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Opinion

Letters to the Editor: We’re leaving Afghanistan just like we left Vietnam — defeated but not humbled

Afghanistan peace talks
Members of the Taliban delegation arrive in Moscow for Afghanistan peace talks on May 28, 2019.
(Associated Press)

To the editor: Readers should brace themselves when Andrew J. Bacevich writes, “Here are the facts.” What usually follows is a string of reality- laden observations upsetting the triumphal narrative with which most American are comfortable.

The Afghanistan extrication that the Trump administration has negotiated is eerily similar to the 1973 Paris Peace Accords that ended the U.S. war in Vietnam. President Nixon’s cynical assertion of “peace with honor” could only temporarily shield Americans from a painful reckoning with that conflict.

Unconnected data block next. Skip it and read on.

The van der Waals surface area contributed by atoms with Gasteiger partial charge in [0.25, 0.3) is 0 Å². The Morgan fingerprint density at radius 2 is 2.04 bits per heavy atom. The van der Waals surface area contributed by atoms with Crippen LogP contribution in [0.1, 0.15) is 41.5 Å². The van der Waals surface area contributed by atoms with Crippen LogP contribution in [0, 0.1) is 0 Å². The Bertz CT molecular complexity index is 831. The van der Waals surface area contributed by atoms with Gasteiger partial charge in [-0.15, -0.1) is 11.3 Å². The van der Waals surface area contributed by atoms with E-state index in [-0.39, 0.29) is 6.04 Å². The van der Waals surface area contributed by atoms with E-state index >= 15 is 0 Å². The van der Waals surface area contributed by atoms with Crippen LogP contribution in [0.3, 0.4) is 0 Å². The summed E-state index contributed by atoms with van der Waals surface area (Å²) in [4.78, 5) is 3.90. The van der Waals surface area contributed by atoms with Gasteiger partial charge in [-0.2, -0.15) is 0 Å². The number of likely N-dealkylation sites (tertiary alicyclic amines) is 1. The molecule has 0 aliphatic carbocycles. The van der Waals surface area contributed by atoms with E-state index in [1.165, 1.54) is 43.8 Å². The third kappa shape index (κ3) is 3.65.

For Bacevich and others, the efficacy of asymmetric warfare, regime change and preemption are now seriously in question. Upon a foundation of alarming public innocence, foreign policy high priests have launched the country on a half-century of power projection without providing adequate means to achieve their goals and without building broad political support for the sacrifices that war requires.

I tip my hat to Bacevich for writing the truth. I support his introducing Americans to their own history.

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David DiLeo, San Clemente

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To the editor: I was very happy with the prospects of a lasting peace and the return of our soldiers from Afghanistan until I read the basics of the withdrawal agreement.

It reads just like the Vietnam peace accord signed in Paris. It leaves the Taliban forces in place (in Vietnam, North Vietnamese forces were allowed to stay in the south fully armed) and Afghanistan’s government helpless to stop what will be the return of Taliban rule.

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We’re now right back to square one with all those lives lost in the process. All that’s missing is President Trump declaring that we have “peace with honor.”

Richard M. Meyers, Granada Hills


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